Surviving Christmas stress
Written by listed counsellor/psychotherapist: Lisa Mayall (Senior BACP) Counselling for Individuals and Couples
27th November, 20140 Comments
Christmas often brings with it feelings of great stress as well as the opportunity for seasonal joy. We can all feel the strain of the 'massive to do list', all the presents to buy, cards to send and meals to organise. There's also the added strain of kids off on holidays and families descending which can frequently prove stressful for all sorts of reasons.
The ultimate goal of course, is to have the best, most joyful holidays we all can and at the very least survive it with your sanity and relationships intact!
Here are some top tips for surviving Christmas:
1. In the run up to Christmas, each day, try to take a few breaks of at least three minutes each throughout the day. Decide to make yourself a cup of tea, sit down, and turn the phones to silent. Close your eyes and take seven really deep breaths... notice all the thoughts coming into your mind and see them passing through you, like clouds across a blue sky. Notice the thoughts coming and then going whilst you are sitting still and with yourself for these few minutes. This exercise will allow you to slow down and help you to come back to yourself so you can re-focus as you carry on with your day.
2. Know when you've had enough and listen to your body! If your feet are screaming and your arms are aching from too much shopping; if you find yourself irritable and snapping at people or feeling tense and tearful - these are signs that you are stepping outside of your tolerance limit. Feelings are like a smoke alarm. They need to be listened and tended to... what are you experiencing – what are the messages that both your body and your emotions are telling you? Tune in, be present to yourself and ask yourself what you might really need - half an hour alone reading a magazine with a coffee, a hug, a hot bath, a night out! Try to ‘allow’ yourself to have what you need if at all possible.
3. Be your own best friend - recognise your inner critic! The one that tells you haven't done enough, bought enough, cooked enough, played with the kids enough. Be as kind to yourself as you would to your best friend. Notice the negative committee in your head and remind yourself of how hard you're trying; all the things you've achieved and acknowledge yourself for having such positive intentions to create a lovely experience for all your family and friends - you're doing the best you can and you're doing well!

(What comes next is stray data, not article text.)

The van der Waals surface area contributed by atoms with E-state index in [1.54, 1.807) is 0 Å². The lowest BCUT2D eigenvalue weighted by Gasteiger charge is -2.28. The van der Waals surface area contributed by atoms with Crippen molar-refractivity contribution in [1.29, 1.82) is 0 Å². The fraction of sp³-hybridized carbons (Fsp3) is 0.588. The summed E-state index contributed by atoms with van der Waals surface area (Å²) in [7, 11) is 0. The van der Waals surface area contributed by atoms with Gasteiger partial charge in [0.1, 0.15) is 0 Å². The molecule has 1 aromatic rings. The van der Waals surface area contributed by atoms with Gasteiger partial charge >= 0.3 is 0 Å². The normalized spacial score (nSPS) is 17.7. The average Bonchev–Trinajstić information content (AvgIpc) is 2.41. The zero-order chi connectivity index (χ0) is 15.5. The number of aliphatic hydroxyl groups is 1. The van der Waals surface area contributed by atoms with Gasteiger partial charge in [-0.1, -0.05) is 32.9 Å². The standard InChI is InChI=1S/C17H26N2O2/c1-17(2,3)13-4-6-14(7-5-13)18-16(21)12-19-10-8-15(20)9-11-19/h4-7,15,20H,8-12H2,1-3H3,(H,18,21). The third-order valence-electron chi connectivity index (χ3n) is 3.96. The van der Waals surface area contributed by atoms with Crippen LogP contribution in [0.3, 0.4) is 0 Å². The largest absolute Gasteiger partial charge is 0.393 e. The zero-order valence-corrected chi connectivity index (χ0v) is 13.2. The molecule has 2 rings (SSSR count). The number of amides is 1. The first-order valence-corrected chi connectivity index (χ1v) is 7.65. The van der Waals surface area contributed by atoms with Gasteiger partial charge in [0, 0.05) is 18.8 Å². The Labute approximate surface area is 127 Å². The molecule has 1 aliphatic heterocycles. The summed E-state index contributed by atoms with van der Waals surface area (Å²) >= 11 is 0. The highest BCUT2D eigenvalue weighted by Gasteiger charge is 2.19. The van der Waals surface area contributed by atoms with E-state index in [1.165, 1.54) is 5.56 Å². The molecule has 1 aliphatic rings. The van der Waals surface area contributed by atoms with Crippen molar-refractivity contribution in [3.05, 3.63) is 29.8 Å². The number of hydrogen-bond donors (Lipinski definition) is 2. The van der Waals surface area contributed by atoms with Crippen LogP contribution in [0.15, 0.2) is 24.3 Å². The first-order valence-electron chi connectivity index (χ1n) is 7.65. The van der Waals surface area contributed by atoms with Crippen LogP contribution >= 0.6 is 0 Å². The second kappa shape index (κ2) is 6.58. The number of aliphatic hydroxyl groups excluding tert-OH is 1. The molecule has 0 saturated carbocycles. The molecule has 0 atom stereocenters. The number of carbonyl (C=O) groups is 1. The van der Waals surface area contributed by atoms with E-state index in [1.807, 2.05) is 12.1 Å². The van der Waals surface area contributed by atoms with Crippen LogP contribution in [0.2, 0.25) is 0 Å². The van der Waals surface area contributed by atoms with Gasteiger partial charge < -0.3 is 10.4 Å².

4. Know when you need to take time out! We all need a combination of time in the company of others, play time, talking and connection time but we also all need a certain amount of time on our own - even if it's pottering around the house, listening to music, disappearing into our own space or having the kitchen to ourselves for a couple of hours. If you fall more on the extroversion side of the scale, you may find you thrive more when you have the company of others but still you may need those quieter moments to yourself too. Falling more on the introversion side of the scale will mean you need lots of time on your own but we all still need to have our ‘people- fix’ to feel connected and in the world. Tune into your own needs - when you need to chat or have a hug or play a game with the kids and also when you need to disappear away from others to be with yourself - knowing the right recipe for you is a useful skill to master.
5. Managing your emotions. We are all triggered all the time by the people we come into contact with... nice words or a smile can make us feel happy, whilst someone else's stress or bad mood can rub us up the wrong way so that we end up feeling 'infected' by the other. The trick is to cultivate that inner voice in you that is able to say “OK, she's in a bad mood, this is nothing to do with me and I am going to take myself off here” or “I can see he is upset about that but I'm allowed to say no, I need to prioritise myself today”. It may be on reflection that actually you are able to understand why someone is responding the way they are and feel able to respond emphatically or feel able to diffuse a situation rather than getting caught up in reacting back. This takes practice but it may be useful to bear in mind over the Christmas period particularly when families are spending lots of time together and that this can be an emotional melting pot.